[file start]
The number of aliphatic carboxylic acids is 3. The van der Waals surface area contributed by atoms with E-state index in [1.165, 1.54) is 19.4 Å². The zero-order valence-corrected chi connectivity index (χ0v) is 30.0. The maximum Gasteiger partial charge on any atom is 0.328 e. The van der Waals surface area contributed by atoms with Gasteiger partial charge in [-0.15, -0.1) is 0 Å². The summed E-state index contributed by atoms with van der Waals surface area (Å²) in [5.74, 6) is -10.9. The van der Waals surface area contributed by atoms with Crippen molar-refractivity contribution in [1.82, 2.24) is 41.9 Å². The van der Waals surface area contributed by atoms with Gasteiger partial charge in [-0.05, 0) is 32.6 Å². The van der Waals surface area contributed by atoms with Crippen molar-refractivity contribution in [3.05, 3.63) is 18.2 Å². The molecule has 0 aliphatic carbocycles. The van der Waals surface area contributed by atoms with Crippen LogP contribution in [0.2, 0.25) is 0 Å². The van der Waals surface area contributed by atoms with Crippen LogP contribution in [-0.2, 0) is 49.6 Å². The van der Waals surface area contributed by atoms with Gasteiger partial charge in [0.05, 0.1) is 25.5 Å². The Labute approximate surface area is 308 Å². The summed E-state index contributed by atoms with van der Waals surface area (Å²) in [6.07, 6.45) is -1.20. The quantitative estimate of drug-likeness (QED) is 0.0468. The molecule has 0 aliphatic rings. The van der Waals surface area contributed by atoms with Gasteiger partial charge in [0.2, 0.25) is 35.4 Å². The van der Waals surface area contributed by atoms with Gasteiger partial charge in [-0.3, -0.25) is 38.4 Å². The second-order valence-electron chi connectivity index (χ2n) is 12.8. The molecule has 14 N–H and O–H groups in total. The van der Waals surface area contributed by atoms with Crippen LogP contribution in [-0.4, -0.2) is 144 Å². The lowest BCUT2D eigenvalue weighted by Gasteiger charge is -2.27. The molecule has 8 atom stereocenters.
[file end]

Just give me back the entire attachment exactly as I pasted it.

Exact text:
The number of aliphatic carboxylic acids is 3. The van der Waals surface area contributed by atoms with E-state index in [1.165, 1.54) is 19.4 Å². The zero-order valence-corrected chi connectivity index (χ0v) is 30.0. The maximum Gasteiger partial charge on any atom is 0.328 e. The van der Waals surface area contributed by atoms with Gasteiger partial charge in [-0.15, -0.1) is 0 Å². The summed E-state index contributed by atoms with van der Waals surface area (Å²) in [5.74, 6) is -10.9. The van der Waals surface area contributed by atoms with Crippen molar-refractivity contribution in [1.82, 2.24) is 41.9 Å². The van der Waals surface area contributed by atoms with Gasteiger partial charge in [-0.05, 0) is 32.6 Å². The van der Waals surface area contributed by atoms with Crippen molar-refractivity contribution in [3.05, 3.63) is 18.2 Å². The molecule has 0 aliphatic carbocycles. The van der Waals surface area contributed by atoms with Crippen LogP contribution in [0.2, 0.25) is 0 Å². The van der Waals surface area contributed by atoms with Crippen LogP contribution in [-0.2, 0) is 49.6 Å². The van der Waals surface area contributed by atoms with Gasteiger partial charge in [0.05, 0.1) is 25.5 Å². The Labute approximate surface area is 308 Å². The summed E-state index contributed by atoms with van der Waals surface area (Å²) in [6.07, 6.45) is -1.20. The quantitative estimate of drug-likeness (QED) is 0.0468. The molecule has 0 aliphatic rings. The van der Waals surface area contributed by atoms with Gasteiger partial charge in [0.2, 0.25) is 35.4 Å². The van der Waals surface area contributed by atoms with Gasteiger partial charge in [-0.3, -0.25) is 38.4 Å². The second-order valence-electron chi connectivity index (χ2n) is 12.8. The molecule has 14 N–H and O–H groups in total. The van der Waals surface area contributed by atoms with Crippen LogP contribution in [-0.4, -0.2) is 144 Å². The lowest BCUT2D eigenvalue weighted by Gasteiger charge is -2.27. The molecule has 8 atom stereocenters.